HTTPS certs can be obtained free and there are scripts available to auto-renew short-lived HTTPS certs.

        If you really need caching, put HTTP cache(s) between main HTTP server(s) and HTTPS front end(s), all on an isolated network.

        1. Anonymous Coward
          Anonymous Coward

          End-to-End Encryption tunnels, like HTTPS and VPN, are the only sane way to use an insecure network, these prevent Man-in-the-Middle sniffing/modification of POSTed content, requests and responses, by any intermediary, including ISPs, routing parties, governments and employers, and this sniffing/modification behaviour has already happened loads!

          Sadly not, given that most of the root cert agencies are in the US. If I were an agency seeking to set up a MITM intercept it would not be hard to get a rogue cert issued - there is enough legal leverage available in the US to make companies do almost anything and compel them to keep their mouths shut about it - FCC cases notwithstanding (IMHO that's more window dressing).

        2. Anonymous Coward
          Anonymous Coward

          "End-to-End Encryption tunnels, like HTTPS and VPN, are the only sane way to use an insecure network, these prevent Man-in-the-Middle sniffing/modification of POSTed content, requests and responses, by any intermediary, including ISPs, routing parties, governments and employers, and this sniffing/modification behaviour has already happened loads! HTTPS certs also make it easier to spot spoof sites e.g. via DNS exploits. "

          Sometimes yes, sometimes no. There are proxies, such as Bluecoat, that perform MITM attacks as part of their designed function. If you are on a network that uses these, you'd best trust the persons administering the proxy with everything you do.

    2. Displacement Activity

      BBC flash

      @Number6:

      Go to news.bbc.co.uk, find a vid, right-click, confirm you're on flash.

      Go to http://www.bbc.co.uk/html5, opt in to HTML5.

      Reload your vid, should now be on ContinuousPlayPluginHTML. Tested of FF 51.

      1. Bloodbeastterror

        Re: BBC flash

        Thanks for that link to the BBC HTML5. It actually tells you on that page whether you're already using HTML5 or not - and I was, apparently automatically, since I'd never specified it myself.

        Good tip - thanks again.

      2. John Brown (no body) Silver badge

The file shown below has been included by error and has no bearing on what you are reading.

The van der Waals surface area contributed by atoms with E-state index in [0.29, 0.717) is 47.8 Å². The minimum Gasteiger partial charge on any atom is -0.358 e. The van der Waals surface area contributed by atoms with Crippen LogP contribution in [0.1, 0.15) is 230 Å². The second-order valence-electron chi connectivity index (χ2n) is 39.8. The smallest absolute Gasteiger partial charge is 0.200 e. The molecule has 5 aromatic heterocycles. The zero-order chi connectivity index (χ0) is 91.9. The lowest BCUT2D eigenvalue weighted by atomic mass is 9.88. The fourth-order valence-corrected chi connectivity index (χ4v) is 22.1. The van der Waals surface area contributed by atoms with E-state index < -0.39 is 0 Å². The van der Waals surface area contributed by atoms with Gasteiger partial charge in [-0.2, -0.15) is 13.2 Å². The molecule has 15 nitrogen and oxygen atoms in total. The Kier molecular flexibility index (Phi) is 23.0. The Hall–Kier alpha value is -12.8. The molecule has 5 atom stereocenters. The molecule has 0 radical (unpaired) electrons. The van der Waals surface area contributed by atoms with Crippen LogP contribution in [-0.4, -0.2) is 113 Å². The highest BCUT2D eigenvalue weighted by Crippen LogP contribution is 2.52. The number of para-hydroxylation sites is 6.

Re: BBC flash

        "Reload your vid, should now be on ContinuousPlayPluginHTML. Tested of FF 51."

        Despite having dumped flash a while ago and don't the HTML5 magic at the BBC site, BBC News still often places flash-only video on their site. There appears to be neither rhyme nor reason to their selection, it just seems totally random. Worse, despite having no Flash installed and doing the BBC magic, BBC News still tries to serve up the flash video first, only to fail and then reload the page with the HTML5 version about 5 seconds later if available. So not using flash is probably seen by many as an inconvenience on two levels. Not all video is HTML5 and for those that are, it take longer to load the page.

        1. Ian Emery Silver badge

          Re: BBC flash

          In recent weeks BOTH versions have been randomly failing for me.

        2. jason 7

          Re: BBC flash

          Yeah seems video content on the BBC is 50/50 Flash/HTML5.

          I opted to HTML5 version ages ago but a lot of stuff I still cant watch.

      3. Number6

        Re: BBC flash

        I suspect this is one of those things that relies on cookies to store the preference, in which case I'll have to do it every time I open the browser, given that I have it set to delete such things regularly.

      4. Anonymous Coward
        Anonymous Coward

        Re: BBC flash

        Yeah, phone me back when I can block automatic playing of HTML5 videos.

        1. Mantra

          Re: BBC flash

          "Yeah, phone me back when I can block automatic playing of HTML5 videos."

          about:config -> media.autoplay.enabled -> false

    3. Anonymous Coward
      Anonymous Coward

      Flash left, ad blockers gone?

      Flash still there and ad blocking plugins don't work anymore? Pretty clear who's been accepting bribes.

      1. macjules Silver badge

        Re: Flash left, ad blockers gone?